8:58pm PT by Scott Feinberg
Toronto 2011: 'Pariah' Writer/Director Dee Rees and Star Adepero Oduye on Indie's Unlikely Journey (Videos)
For my money, one of the best films of the year, thus far, is Pariah, a low-budget indie about a young black girl who is coming to terms with being a lesbian in a community and family rife with homophobia. The film premiered at Sundance (where its domestic distribution rights were purchased by Focus Features), played at the Toronto International Film Festival, and will hit select theaters on Christmas Day. In Toronto, I had the opportunity to sit down with the film's writer/director Dee Rees, 34, and star Adepero Oduye, 33, two very impressive artists who will be around for a long time to come, and was amazed to Iearn about their epic journeys prior to Pariah and their collective journey over the past five years since they teamed up to make it. I strongly urge you to check out the videos of my interviews with each of them (Rees above, Oduye below).
Rees, an openly-gay woman who calls the film "semi-autobiographical," first came up with the idea for it while serving as an intern on the set of Spike Lee's Inside Man. Not long before, armed with an M.B.A., she had been working in corporate America ("selling wart remover"), but "gradually came to figure out that my life had to have something more to it." Consequently, at the age of 27, she decided to embark on a "second career" in film. She enrolled at NYU's film school, and it was there that she met Lee, took several of his classes, visited with him during her office hours, and snagged internships on a couple of his films. She was going through her own "coming-out process" at the time that Inside Man was being shot, and recalls that she dealt with that "tough time" by jotting down the script that would eventually become Pariah on napkins during her lunch breaks. "The script was, kind of, a catharsis to what I was going through."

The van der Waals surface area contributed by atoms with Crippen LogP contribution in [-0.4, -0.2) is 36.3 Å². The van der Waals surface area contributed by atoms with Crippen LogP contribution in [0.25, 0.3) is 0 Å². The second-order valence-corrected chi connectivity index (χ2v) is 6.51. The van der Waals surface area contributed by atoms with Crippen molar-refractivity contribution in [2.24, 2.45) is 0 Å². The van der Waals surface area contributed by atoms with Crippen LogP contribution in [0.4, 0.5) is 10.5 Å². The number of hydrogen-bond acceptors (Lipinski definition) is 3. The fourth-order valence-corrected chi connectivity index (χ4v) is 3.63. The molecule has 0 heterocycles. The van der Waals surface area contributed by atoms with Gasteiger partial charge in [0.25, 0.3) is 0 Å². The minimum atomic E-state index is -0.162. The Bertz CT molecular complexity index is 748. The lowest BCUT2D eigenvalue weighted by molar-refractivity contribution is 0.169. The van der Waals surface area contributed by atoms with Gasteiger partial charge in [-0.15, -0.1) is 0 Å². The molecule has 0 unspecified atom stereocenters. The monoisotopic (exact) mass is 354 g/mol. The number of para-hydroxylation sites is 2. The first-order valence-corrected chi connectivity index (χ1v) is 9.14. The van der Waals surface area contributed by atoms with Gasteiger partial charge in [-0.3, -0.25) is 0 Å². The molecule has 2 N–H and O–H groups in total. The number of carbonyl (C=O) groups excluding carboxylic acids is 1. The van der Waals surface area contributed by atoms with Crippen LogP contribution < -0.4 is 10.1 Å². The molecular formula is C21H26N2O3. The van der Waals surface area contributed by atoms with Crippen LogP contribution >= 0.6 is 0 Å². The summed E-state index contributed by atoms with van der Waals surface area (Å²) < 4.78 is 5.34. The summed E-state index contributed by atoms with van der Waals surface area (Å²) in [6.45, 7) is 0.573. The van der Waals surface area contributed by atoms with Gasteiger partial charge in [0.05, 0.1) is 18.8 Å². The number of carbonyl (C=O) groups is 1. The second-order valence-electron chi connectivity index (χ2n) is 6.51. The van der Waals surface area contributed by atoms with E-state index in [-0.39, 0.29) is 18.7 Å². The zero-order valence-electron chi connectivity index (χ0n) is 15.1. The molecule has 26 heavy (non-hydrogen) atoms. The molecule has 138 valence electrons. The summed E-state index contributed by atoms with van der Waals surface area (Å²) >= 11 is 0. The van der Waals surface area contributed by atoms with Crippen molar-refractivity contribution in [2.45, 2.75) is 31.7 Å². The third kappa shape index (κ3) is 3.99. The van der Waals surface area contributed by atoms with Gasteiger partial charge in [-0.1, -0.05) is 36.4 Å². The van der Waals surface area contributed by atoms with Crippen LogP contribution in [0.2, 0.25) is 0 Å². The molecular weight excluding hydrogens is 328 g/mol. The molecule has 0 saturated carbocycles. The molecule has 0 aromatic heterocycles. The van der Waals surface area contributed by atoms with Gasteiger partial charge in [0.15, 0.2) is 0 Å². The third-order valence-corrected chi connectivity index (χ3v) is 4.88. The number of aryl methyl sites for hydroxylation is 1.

Though Pariah was written as a feature ("It was a 140-page monster"), Rees needed a thesis film to graduate from NYU, so she took the first act ("the first 30 pages") and used it to make a short. For the central part of Alike (pronounced "A-leak-ay"), she cast Oduye, a young American actress born to Nigerian parents who had auditioned wearing her brother's clothes and blew Rees away. (Asked a question about her own sexuality, which was not previously documented anywhere that I could see, Oduye reluctantly told me, "I used to not answer it, just because I felt, like, when people were asking me, they wanted to know, like, 'Well, is this authentic? Oh, 'cause if she is, then she's not really acting,' or whatever... but, I mean, it's not really a big deal... I'm not gay.")
The short was later accepted to and shown at the Sundance Film Festival in 2006, after which Rees decided to try to turn it into a feature. The short, she says, helped make the process of fundraising for the feature somewhat easier, although it was still "the hardest part of the process." In order to get the feature made -- and made with Oduye in the lead, rather than a bigger "name" -- Rees and her partner sold their home. Even then, though, financing was not fully in place until the last day of the 18-day production. Fortunately, it got finished, earned Rees and Oduye a return ticket to Sundance this past January, and went over very well there. Oduye says "It's very specific," in the sense that it's about the trials and travails of a young black lesbian, "but it's also universal."